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cheapracer

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I should have mentioned earlier what I am attempting here to lower cost and build time on the newly named "Sabretooth".

I title it the BJC method, Better Jalopy Challenge.

The outer fiberglass skin is flat, duh, but the inner fiberglass molding forms vertical and diagonal bracing.

The inner is adhered to the outer while sandwiching the longerons in the process, as in this very loose depiction ...

Image4.jpg

Image5.jpg


Got a late mid arvo start today, but happy to get a side done before dinner anyway, the first layer always being the hardest of course. Rinse and repeat tomorrow for the other side.

Hmm let me see, it's the left side you're looking at.

In case you're not sure what's happening here, I made a pattern that became a mold to make a pattern to become a mold to make a mold to make parts, simple eh!


Image7.jpg


Image6.jpg
 
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cheapracer

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So need to get serious about the rudder and dorsal fin now.

I have looked at various methods but most of the methods used to take a vertical surface from a horizontal surface don't really grab me, so I have made a vertical surface to begin with simplify and put fastener loads in shear rather than pull.

I have simply split the rear section of the turtle deck, added a spine, which adds a lot of strength anyway, and will take my fin/ruder vertically from the sides of the spine, built a basic mockup of it today and works well, looks something like this



rudder 1.jpg
 

cheapracer

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So starting mapping it all out today, testing rudder shape with an old bit of blue fiberglass, should get a result in a few days time. You can quite clearly see the spline here and the gaps are because it's only got a couple of rivets holding it all together, as is the entire turtledeck also only held on by a few rivets ....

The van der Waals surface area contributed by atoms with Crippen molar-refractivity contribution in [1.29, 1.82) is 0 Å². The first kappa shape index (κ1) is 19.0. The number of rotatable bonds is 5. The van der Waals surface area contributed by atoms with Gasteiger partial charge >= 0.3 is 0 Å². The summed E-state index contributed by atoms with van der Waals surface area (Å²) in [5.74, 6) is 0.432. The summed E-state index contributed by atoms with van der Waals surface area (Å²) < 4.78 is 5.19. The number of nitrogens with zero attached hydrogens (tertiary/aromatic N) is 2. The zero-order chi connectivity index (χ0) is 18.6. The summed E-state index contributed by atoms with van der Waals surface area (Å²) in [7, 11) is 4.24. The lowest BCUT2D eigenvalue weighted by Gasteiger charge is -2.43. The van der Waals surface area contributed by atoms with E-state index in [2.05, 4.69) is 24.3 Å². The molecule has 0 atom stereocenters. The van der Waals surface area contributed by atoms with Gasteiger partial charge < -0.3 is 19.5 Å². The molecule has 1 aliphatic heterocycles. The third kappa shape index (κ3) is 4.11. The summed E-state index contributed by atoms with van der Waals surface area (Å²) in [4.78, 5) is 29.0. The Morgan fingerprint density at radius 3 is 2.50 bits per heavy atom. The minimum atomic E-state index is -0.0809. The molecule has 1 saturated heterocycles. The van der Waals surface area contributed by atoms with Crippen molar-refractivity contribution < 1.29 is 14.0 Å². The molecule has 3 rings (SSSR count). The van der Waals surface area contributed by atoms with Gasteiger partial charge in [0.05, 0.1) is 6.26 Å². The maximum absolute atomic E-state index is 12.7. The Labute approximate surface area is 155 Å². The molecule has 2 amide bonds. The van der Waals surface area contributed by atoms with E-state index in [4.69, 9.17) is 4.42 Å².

Image8.jpg

Image9.jpg

Image10.jpg
 

cheapracer

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So there's all these little things being done that will suddenly all come together over the next couple of weeks I hope, and that will go from looking like I'm doing sweet nothing at the moment, to suddenly advancing forward in great steps.

I did a dummy run with the tail design today after many, too many, iterations trying to find a simpler, cheaper way.

Came down to, for the moment at least, a pretty simple, almost 2 dimensional in feel, aluminium design that's stupidly easy to make, and due to some importance in alignment, even has "matched assembly holes". First run ever had it assembled in less than an hour with mistakes and adjustments (pre cut and bent parts).

The tail is sitting 50mm~2" too high as it needs to be slipped in down through the rear/rear tutledeck yet, as described in the 2 previous posts above
 

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cheapracer

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So today I assembled the vertical stab onto the rear rear turtle deck sheets, again as per post #62 above, and threw it on, it's so stupidly easy you even question yourself if it should be so easy.

I need to make a few minor changes, one example is my 'spine' is too short, needs to run all the way to the tail post (the spine has that green foam in it for support to drill and rivet against).
 

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cheapracer

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In the end I not only increased the length of the spine, I ended up running it the complete length of the 2 turtledecks, from the top of the roll bar (and a real roll bar too for your safety), to the bottom of the tail post.

Dang it made it easy to hang the dorsal fin, rudder and rear turtledeck from, as well as adding strength to the complete structure for a weight penalty of under 1kg/2lbs.

It also makes it easy to align the front and rear turtledecks as can be seen here, very smooth junction between them with just a couple of rivets at this time, happy about that.
 

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cheapracer

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This is a fake photo-shop to represent somewhat the aprox psychical size and proportions of my craft.

I did this to understand how I can best achieve a simple flat wrap canopy for cheapness and ease of replacement at home. Of all the canopies I have tried in 3D and photoshopping, I am happy with this representation ....
 

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cheapracer

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So a lot has happened over the Xmas break...

So a few weeks ago I was looking at the sides of my project and was thinking that every single vertical and every single angle brace was of a different length and had a different angle cut on each end, along with every single gusset to carry them to the longerons was also individual, although I quite like the design it is a bit of a headache to consistently reproduce and maybe for others to build with consistency.